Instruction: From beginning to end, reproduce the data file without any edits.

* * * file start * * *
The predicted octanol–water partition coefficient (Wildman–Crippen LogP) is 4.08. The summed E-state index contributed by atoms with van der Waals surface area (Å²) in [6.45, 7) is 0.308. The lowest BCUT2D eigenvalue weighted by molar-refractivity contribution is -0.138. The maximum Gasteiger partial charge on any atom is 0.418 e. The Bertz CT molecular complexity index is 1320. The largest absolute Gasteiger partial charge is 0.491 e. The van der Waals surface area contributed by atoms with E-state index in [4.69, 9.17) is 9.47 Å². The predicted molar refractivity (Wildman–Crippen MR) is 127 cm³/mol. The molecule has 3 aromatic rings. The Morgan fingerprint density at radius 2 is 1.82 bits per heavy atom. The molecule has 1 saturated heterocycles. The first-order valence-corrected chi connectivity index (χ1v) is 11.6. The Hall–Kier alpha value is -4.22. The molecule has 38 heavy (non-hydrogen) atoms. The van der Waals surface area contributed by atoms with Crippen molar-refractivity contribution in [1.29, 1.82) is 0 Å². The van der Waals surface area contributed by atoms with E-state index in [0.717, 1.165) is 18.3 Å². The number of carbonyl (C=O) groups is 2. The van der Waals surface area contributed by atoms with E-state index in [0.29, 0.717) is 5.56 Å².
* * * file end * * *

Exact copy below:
The predicted octanol–water partition coefficient (Wildman–Crippen LogP) is 4.08. The summed E-state index contributed by atoms with van der Waals surface area (Å²) in [6.45, 7) is 0.308. The lowest BCUT2D eigenvalue weighted by molar-refractivity contribution is -0.138. The maximum Gasteiger partial charge on any atom is 0.418 e. The Bertz CT molecular complexity index is 1320. The largest absolute Gasteiger partial charge is 0.491 e. The van der Waals surface area contributed by atoms with E-state index in [4.69, 9.17) is 9.47 Å². The predicted molar refractivity (Wildman–Crippen MR) is 127 cm³/mol. The molecule has 3 aromatic rings. The Morgan fingerprint density at radius 2 is 1.82 bits per heavy atom. The molecule has 1 saturated heterocycles. The first-order valence-corrected chi connectivity index (χ1v) is 11.6. The Hall–Kier alpha value is -4.22. The molecule has 38 heavy (non-hydrogen) atoms. The van der Waals surface area contributed by atoms with Crippen molar-refractivity contribution in [1.29, 1.82) is 0 Å². The van der Waals surface area contributed by atoms with E-state index in [0.717, 1.165) is 18.3 Å². The number of carbonyl (C=O) groups is 2. The van der Waals surface area contributed by atoms with E-state index in [0.29, 0.717) is 5.56 Å².